Sometimes you just meet someone and you know. I met the lovely Cheryl at a book launch a couple of months ago. She's a writer of crime fiction and a fellow Accenteer. Anyways, talk turned to how we handled public readings and appearances....this is when Cheryl told me she practised in her front room, talking to a life-size cut out of Daryl Dixon. Who the hell is Daryl Dixon? Well, Google it...Daryl's only my TV husband! That's how I instantly knew she was a little bit cool. Very happy to welcome here today....
CHRISTMAS PUDDING AND BRANDY SAUCE
I grew up in a small village in Wales and the hub of my family home, like many others, was the kitchen. The room was dominated by a large Rayburn, this coal guzzling monster heated the water and cooked all our meals. It had two hot plates and two ovens giving lots of room to cook a family roast with the added bonus of a drying rack above.
In the winter my three sisters and I would come home from school, with hands numb from the cold, and stand in a row warming our backsides against the Rayburn until our mother shooed us away so she could cook diner.
In the run up to Christmas the kitchen would always be filled with mouth-watering aromas. The Christmas cake would be decorated and we would be given the left over marzipan. (My favourite bit of the cake.) Then there was the Christmas pudding. This alcohol and fruit steamed dish heralded the start of the Christmas countdown. A special bowl, cracked with age would be taken out and we would all wait patiently until the mixture was emptied and we could take a spoon and scrape the bowl. I’m not sure that the raw ingredients was good for us but it tasted delicious.
The house was always full at Christmas time, often loud and jolly with four excited girls and an array of guests. My father would invite people that he knew would be alone at Christmas. The day started with squeals of excitement as we opened our stockings then it would seem like an eternity until Christmas dinner was served. (We were not allowed to open our presents until after dinner!) Finally we would all sit around the table with paper hats and tell the appalling jokes in the crackers as the turkey was carved. When the main course was complete and we all felt like we couldn’t fit in another mouthful the Christmas pudding would be placed in the centre of the table. My father would stand, pour brandy over the pudding and light it. I loved to watch the blue flames dance around the pudding and was always amazed that it didn’t burn.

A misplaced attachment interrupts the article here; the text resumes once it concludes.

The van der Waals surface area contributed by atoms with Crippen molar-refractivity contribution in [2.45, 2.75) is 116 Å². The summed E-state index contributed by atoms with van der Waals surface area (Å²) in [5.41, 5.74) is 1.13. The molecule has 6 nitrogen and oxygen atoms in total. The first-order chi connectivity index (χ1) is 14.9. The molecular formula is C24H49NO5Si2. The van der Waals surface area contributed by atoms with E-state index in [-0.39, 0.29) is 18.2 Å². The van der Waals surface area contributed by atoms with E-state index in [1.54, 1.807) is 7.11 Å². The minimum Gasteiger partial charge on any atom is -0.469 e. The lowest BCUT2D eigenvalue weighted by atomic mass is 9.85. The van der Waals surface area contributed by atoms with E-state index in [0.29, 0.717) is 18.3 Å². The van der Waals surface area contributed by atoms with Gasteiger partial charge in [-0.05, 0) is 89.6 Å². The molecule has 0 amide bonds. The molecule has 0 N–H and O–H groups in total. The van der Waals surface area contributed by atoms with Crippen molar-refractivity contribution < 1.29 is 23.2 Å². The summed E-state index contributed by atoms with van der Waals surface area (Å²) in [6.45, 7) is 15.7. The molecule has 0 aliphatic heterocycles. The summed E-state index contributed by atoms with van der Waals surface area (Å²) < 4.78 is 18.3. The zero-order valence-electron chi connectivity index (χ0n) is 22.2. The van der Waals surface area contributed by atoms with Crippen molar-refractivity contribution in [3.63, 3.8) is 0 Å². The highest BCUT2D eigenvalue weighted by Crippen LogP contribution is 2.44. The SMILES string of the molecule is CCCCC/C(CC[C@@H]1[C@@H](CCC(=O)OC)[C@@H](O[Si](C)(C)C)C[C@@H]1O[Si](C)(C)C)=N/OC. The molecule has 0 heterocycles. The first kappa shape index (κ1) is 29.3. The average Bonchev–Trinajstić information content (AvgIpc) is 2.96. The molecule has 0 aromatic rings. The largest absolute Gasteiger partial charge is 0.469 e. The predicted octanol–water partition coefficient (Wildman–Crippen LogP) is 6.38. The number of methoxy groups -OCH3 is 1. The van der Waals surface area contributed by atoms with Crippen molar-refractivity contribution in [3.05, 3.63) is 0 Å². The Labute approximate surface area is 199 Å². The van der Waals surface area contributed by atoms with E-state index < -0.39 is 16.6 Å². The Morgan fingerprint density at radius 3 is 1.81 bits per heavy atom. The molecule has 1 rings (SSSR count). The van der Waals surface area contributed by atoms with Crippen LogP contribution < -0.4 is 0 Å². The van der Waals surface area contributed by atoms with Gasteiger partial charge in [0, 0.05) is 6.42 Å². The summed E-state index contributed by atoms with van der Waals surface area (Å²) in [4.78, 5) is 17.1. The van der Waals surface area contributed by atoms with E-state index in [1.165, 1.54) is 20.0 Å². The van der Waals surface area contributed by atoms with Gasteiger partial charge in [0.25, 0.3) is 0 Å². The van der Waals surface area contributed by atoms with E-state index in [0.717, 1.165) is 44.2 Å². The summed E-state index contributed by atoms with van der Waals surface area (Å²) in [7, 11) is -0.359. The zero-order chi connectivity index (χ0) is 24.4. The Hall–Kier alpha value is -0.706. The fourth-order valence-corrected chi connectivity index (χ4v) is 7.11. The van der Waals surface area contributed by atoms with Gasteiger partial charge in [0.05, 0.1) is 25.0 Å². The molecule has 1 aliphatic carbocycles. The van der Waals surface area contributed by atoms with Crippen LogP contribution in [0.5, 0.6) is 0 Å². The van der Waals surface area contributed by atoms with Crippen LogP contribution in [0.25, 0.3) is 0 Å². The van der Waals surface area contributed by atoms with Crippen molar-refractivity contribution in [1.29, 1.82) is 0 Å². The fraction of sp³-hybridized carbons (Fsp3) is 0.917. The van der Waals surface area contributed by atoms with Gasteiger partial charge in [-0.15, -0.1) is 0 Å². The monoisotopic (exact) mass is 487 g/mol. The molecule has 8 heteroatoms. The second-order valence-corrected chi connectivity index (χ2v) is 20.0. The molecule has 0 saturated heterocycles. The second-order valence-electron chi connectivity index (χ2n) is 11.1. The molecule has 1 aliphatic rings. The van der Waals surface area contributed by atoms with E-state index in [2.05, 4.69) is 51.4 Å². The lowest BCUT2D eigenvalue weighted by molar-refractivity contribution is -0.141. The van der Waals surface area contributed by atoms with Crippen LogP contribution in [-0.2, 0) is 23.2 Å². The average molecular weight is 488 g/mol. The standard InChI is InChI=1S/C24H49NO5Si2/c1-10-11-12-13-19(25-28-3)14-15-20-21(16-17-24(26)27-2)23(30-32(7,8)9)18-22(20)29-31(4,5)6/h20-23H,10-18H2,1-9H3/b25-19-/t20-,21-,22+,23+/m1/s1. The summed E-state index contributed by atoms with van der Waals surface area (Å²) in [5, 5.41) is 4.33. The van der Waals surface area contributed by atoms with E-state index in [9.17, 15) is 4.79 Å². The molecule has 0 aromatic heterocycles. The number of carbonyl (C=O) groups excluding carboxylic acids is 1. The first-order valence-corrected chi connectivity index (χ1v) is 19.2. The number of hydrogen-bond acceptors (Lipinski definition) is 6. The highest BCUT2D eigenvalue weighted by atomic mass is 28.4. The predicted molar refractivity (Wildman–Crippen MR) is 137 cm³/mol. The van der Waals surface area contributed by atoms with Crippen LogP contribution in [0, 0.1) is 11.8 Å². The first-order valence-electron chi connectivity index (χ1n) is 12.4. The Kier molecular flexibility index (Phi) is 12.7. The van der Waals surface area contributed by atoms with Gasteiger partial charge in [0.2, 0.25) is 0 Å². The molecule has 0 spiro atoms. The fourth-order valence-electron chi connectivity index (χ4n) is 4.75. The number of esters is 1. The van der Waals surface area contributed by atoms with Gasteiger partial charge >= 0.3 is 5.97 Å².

When the pudding was served a jug of brandy sauce was handed around. This was always my favourite part of the Christmas dinner. Usually I would smoother the pudding with this thick creamy sauce and would be so full that it was only the allure of the Christmas presents that would prevent me from curling up on the sofa and sleeping.
These Christmas memories are bitter sweet for me. I lost my father at a young age and still miss him lighting that Christmas pudding and handing out the gifts. Over the years I have lost the tradition of lighting the Christmas pudding but I still don’t open my presents until after dinner.
If you are having Christmas pudding this year here’s an easy recipe for the brandy sauce.
45g unsalted butter
45g Plain flour
45g caster sugar
285ml single cream
Melt butter in a saucepan, stir in the flour and cook for 1 minute over a low heat. Gradually add the milk and bring to the boil, continue to stir for 2 minutes. Let the mixture simmer for 5 minutes then add sugar, cream and brandy. Stir over heat for another two minutes but don’t allow to boil. Pour into a serving jug.
This sauce can be made the day before and reheated.
ABOUT THE AUTHOR
Cheryl Rees-Price was born in Cardiff and moved as a young child to a small ex-mining village on the edge of the Black Mountains, South Wales, where she still lives with her husband, daughters and two cats. After leaving school she worked as a legal clerk for several years before leaving to raise her two daughters.
Cheryl returned to education, studying philosophy, sociology and accountancy whilst working as a part time book keeper. She now works as a finance director for a company that delivers project management and accounting services.
In her spare time Cheryl indulges in her passion for writing, the success of writing plays for local performances gave her the confidence to write her first novel. Her other hobbies include walking and gardening which free her mind to develop plots and create colourful characters.
ABOUT FROZEN MINDS
When a man is found murdered at Bethesda House, a home for adults with learning difficulties, local people start to accuse the home's residents of being behind the killing. The victim was a manager at the home, and seemingly a respectable and well-liked family man. DI Winter Meadows knows there's more to the case than meets the eye. As he and his team investigate, Meadows discovers a culture of fear at the home - and some unscrupulous dealings going on between the staff. Does the answer to the case lie in the relationships between the staff and the residents - or is there something even more sinister afoot?